He will eat stewed fruit, soups and purees stashed in cubby holes inside the stone block, which is also equipped with an air vent and items such as a log book.
The artist, who has made a name for himself living in enclosed spaces, told journalists that the best way to understand objects was not from a distance but by entering them.
In 2014, Poincheval spent 13 days living inside a hollowed-out bear sculpture, eating worms and beetles to follow a bear's diet.
Deep Ties To Fossil Fuel Interests
A batch of 7,564 pages of emails and other records from Scott Pruitt's tenure as Oklahoma attorney general - made public Wednesday morning - show that he worked with the fossil fuel industry in its efforts to roll back environmental regulations.
The documents were handed over to the Center for Media and Democracy (CMD) Tuesday night as a result of an Open Records Act request and lawsuit. Many liberals and environmentalists are outraged that the records were withheld until after Pruitt's confirmation as administrator of the Environmental Protection Agency (EPA) on Friday.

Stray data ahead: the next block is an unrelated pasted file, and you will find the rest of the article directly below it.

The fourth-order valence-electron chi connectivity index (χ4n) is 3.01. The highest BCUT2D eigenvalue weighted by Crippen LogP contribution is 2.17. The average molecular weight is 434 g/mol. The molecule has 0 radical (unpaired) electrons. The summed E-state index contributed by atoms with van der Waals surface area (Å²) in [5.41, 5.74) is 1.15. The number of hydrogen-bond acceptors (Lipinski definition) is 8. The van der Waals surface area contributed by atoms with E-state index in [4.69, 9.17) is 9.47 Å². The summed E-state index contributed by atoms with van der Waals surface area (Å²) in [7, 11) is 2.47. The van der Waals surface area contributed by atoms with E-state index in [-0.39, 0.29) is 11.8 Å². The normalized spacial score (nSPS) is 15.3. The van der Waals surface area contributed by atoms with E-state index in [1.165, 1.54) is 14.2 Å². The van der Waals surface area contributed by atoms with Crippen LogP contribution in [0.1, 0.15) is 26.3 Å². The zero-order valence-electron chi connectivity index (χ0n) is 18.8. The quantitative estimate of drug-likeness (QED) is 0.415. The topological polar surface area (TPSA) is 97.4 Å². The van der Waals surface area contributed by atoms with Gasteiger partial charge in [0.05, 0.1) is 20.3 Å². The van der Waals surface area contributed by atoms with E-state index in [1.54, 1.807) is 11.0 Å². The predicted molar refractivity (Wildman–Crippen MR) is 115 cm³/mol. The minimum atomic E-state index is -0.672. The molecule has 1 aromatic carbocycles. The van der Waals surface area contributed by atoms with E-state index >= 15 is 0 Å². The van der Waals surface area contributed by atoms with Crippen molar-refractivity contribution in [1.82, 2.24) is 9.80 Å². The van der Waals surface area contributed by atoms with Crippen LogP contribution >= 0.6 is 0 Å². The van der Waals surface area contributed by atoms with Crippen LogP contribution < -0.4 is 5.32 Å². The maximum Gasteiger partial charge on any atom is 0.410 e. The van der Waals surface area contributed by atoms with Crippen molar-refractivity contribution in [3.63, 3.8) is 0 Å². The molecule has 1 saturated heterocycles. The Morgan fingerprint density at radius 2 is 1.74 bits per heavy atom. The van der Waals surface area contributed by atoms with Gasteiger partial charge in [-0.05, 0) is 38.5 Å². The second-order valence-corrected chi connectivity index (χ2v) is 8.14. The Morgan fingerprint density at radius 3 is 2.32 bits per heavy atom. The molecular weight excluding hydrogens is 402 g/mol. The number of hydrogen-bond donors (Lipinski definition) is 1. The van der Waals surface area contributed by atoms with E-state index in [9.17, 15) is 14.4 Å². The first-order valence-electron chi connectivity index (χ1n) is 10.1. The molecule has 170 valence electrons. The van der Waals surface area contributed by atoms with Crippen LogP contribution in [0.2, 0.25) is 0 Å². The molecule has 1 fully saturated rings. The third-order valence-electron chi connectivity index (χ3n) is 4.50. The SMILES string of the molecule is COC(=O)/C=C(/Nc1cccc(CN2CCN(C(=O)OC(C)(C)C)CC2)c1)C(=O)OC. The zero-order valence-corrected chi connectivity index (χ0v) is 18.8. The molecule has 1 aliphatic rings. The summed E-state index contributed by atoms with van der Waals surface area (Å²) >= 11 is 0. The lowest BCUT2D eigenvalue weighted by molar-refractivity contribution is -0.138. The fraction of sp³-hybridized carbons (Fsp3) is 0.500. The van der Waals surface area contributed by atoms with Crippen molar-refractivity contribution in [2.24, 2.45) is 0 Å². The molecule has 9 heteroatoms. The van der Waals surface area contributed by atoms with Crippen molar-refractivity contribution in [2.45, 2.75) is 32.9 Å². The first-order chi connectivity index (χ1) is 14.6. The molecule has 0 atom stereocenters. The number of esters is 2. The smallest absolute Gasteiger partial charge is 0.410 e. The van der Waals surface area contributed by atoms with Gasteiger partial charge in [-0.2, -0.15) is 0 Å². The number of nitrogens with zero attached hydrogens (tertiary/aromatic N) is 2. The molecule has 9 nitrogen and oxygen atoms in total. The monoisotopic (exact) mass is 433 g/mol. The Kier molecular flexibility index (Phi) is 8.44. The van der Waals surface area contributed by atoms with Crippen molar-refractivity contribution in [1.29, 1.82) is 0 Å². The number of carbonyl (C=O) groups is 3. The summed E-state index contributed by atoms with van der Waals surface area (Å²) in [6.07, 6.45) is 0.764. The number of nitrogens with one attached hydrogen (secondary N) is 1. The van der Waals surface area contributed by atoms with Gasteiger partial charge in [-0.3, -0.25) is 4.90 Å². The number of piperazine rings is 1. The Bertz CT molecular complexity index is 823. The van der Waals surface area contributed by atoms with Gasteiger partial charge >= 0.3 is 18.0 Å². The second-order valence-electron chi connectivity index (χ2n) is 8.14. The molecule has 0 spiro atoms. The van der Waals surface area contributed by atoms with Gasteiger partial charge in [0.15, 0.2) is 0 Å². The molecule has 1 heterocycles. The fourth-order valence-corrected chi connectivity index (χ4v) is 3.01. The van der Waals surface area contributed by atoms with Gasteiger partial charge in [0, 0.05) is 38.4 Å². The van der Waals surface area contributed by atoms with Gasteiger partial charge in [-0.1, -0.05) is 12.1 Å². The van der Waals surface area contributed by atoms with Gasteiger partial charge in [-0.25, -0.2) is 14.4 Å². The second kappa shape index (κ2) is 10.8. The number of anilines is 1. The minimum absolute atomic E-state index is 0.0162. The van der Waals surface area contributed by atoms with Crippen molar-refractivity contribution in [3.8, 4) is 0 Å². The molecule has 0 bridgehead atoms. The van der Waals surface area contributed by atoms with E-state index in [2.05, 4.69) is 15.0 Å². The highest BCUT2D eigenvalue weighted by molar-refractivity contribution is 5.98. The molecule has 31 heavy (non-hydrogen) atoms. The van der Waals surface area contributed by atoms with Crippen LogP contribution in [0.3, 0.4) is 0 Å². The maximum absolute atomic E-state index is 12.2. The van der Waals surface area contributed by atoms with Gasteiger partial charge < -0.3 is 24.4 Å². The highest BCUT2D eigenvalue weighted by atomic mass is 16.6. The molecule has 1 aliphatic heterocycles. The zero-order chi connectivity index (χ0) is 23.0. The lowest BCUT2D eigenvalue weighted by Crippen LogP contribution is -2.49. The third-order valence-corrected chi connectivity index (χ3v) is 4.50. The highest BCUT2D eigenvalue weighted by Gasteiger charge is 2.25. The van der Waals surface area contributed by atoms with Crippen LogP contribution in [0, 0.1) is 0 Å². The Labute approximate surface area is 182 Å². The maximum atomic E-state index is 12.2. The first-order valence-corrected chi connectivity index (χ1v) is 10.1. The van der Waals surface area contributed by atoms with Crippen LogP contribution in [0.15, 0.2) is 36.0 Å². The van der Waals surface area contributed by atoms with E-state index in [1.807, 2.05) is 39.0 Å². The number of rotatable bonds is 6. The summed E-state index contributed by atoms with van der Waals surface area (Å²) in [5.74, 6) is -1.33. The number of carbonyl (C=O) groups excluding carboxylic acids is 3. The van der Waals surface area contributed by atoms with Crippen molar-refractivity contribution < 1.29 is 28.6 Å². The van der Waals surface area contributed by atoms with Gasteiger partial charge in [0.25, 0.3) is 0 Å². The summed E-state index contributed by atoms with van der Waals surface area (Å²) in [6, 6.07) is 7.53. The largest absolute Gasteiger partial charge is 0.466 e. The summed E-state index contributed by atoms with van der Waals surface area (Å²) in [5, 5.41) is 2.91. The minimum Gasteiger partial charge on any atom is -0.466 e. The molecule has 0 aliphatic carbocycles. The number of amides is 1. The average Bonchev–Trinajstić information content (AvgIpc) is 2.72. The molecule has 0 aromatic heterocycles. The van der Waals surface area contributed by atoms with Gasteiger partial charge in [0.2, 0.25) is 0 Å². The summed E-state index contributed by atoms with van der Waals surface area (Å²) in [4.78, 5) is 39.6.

CMD said a number of documents were redacted, and additional documents are still being withheld as "exempted or privileged." The attorney general's office has been ordered to hand over records related to five other CMD requests by Feb. 27, according to the watchdog organization.
CMD focused on several exchanges that appear to confirm what critics have long said about Pruitt: He was willing to use his elective office as a mouthpiece for the fossil fuel industry.
Other emails show more evidence of Pruitt's close relationship with the oil and gas production company Devon Energy. In 2014, New York Times reporter Eric Lipton exposed how Devon Energy would draft letters Pruitt would send out on his state government letterhead. A newly uncovered email shows the energy corporation helping Pruitt write a letter to the EPA about limits on methane emissions.
Rank-and-file Republicans are more concerned about leaks to the media of conversations between Trump advisers and the Russian government than they are about the conversations themselves, according to a Reuters/Ipsos opinion poll released Wednesday.